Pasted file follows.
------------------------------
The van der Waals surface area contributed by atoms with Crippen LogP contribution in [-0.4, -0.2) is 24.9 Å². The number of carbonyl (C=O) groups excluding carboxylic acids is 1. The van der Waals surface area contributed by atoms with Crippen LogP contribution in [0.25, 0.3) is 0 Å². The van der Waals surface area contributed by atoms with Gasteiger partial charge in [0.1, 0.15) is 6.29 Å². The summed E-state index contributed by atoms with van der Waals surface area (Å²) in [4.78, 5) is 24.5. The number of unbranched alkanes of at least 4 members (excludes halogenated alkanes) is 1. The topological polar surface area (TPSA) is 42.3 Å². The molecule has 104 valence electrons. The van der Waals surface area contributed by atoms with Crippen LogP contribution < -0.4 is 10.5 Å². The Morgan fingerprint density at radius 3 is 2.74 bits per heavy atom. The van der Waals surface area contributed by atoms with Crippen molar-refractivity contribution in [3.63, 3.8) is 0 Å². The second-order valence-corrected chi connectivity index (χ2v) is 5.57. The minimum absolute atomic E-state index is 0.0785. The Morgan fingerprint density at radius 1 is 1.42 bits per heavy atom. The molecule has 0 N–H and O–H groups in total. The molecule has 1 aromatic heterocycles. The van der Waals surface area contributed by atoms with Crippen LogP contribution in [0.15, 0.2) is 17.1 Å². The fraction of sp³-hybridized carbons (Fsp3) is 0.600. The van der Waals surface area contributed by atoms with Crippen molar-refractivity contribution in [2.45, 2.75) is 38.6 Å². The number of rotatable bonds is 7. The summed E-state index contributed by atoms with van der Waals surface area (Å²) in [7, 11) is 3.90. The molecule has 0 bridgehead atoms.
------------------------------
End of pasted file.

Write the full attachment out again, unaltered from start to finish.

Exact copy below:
The van der Waals surface area contributed by atoms with Crippen LogP contribution in [-0.4, -0.2) is 24.9 Å². The number of carbonyl (C=O) groups excluding carboxylic acids is 1. The van der Waals surface area contributed by atoms with Crippen LogP contribution in [0.25, 0.3) is 0 Å². The van der Waals surface area contributed by atoms with Gasteiger partial charge in [0.1, 0.15) is 6.29 Å². The summed E-state index contributed by atoms with van der Waals surface area (Å²) in [4.78, 5) is 24.5. The number of unbranched alkanes of at least 4 members (excludes halogenated alkanes) is 1. The topological polar surface area (TPSA) is 42.3 Å². The molecule has 104 valence electrons. The van der Waals surface area contributed by atoms with Crippen LogP contribution < -0.4 is 10.5 Å². The Morgan fingerprint density at radius 3 is 2.74 bits per heavy atom. The van der Waals surface area contributed by atoms with Crippen molar-refractivity contribution in [3.63, 3.8) is 0 Å². The second-order valence-corrected chi connectivity index (χ2v) is 5.57. The minimum absolute atomic E-state index is 0.0785. The Morgan fingerprint density at radius 1 is 1.42 bits per heavy atom. The molecule has 0 N–H and O–H groups in total. The molecule has 1 aromatic heterocycles. The van der Waals surface area contributed by atoms with Crippen LogP contribution in [0.15, 0.2) is 17.1 Å². The fraction of sp³-hybridized carbons (Fsp3) is 0.600. The van der Waals surface area contributed by atoms with Crippen molar-refractivity contribution in [2.45, 2.75) is 38.6 Å². The number of rotatable bonds is 7. The summed E-state index contributed by atoms with van der Waals surface area (Å²) in [7, 11) is 3.90. The molecule has 0 bridgehead atoms.